Help with Handheld Percussion


Help with Handheld Percussion

Five Tips for Your General Music Class

By NAfME Member Kelly Mraz


How long has it been since you’ve taken a percussion methods class? When other music teachers find out I am a percussionist, the number one question I get is, “I’ve always wondered, how do you play . . . ?”

percussion | Puleo


In my webinar, “Help with Handheld Percussion,” I demonstrate proper playing technique for many small percussion instruments most elementary music educators have in their classrooms. I also talk about simple repair and alternate playing techniques. If you need a refresher on your percussion know-how, check it out!

So often, drums get our (and our students’) love and attention, but small handheld percussion instruments are just as important.

Here are my top five ways to help you and your students feel more comfortable in the world of handheld percussion:

1. Use the technique that will produce the best sound for each instrument.

I know this sounds obvious, but it is important to teach students proper technique from the beginning. Two questions I like to ask are: What will produce the best sound? And what will enable my students to play with control and confidence? Thinking about these questions will improve your students’ musicianship and fine motor skills.

  • To give an example, playing finger cymbals can be done a few different ways. You can get a bright, ringing sound by pinching the straps while holding them next to each other, parallel to the floor, and striking the edges together. You can also “dunk the cookie” and hold one cymbal upside down (the glass) while using the other cymbal’s edge to “dunk.” You can also experiment with open and closed (non-ringing) timbres on all metal instruments, especially when culturally appropriate (i.e., playing Latin music). All of these techniques are demonstrated in the webinar.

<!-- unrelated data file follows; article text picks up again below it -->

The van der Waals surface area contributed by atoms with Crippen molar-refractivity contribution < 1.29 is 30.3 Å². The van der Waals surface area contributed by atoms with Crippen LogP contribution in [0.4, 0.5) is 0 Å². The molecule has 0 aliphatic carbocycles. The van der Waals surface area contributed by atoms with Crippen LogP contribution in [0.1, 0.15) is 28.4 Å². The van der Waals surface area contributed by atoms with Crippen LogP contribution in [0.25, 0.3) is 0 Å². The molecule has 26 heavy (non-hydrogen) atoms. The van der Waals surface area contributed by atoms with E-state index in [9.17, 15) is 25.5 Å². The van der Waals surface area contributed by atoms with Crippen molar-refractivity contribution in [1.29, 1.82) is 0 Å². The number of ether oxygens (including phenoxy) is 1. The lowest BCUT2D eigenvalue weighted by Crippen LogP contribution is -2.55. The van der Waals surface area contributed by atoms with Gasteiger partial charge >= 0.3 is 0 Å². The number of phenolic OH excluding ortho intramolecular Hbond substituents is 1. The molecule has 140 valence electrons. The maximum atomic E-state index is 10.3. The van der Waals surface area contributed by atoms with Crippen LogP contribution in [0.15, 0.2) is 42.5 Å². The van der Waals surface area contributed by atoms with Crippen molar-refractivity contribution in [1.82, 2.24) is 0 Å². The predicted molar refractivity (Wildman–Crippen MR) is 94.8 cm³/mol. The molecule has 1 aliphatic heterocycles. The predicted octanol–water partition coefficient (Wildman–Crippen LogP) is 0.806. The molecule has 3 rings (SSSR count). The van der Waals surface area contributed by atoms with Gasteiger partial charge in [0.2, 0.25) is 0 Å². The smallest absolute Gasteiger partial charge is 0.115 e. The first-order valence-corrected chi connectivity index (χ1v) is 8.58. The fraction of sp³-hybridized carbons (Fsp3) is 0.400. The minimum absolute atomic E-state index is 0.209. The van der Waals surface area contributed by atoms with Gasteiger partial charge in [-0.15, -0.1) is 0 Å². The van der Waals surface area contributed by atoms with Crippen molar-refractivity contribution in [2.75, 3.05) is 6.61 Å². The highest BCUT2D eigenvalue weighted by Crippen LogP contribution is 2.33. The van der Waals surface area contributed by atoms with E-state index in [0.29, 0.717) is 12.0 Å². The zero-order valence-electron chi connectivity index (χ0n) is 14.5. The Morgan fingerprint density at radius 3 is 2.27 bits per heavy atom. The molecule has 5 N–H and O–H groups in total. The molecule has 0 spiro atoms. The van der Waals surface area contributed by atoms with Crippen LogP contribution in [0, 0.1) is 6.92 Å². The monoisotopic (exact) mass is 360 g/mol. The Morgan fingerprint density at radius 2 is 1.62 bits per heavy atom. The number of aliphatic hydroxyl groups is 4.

guiro | bayshev


2. Call percussion instruments by their real names.

This helps your students learn vocabulary (often in different languages) while treating instruments with respect, not as toys. It is easy to let young students call a guiro a “scrapy fish,” but that doesn’t honor the instrument or the culture it comes from. In my webinar, there are illustrations as well as descriptions of many percussion instruments from around the world.

  • For example, caxixi are basket shakers used in Africa and South America that can add a lovely, clear shaker sound to your classroom in lieu of maracas, which can be tricky to articulate and break easily.


caxixi | AnikaSalsera


3. Don’t be afraid to modify playing position or mallet choice to accommodate your students.

Even professional percussionists sometimes have differing opinions about the correct way to play percussion instruments. If it sounds good, is comfortable for your students, and is not damaging to the instrument, go for it!

  • This is especially true for small frame drums. Students can use soft rubber mallets if they can’t use their hands or the vibration is too much for them. You can also modify playing position. I like to use 10-inch drums for my students. I tell them to pretend they’re driving a car by holding the rim of the drum with both hands out in front of them. Then they drop one hand, and tap the drum head with it. Some students need to rest the drum on their leg or floor. As long as they can get a resonant sound, we can make music!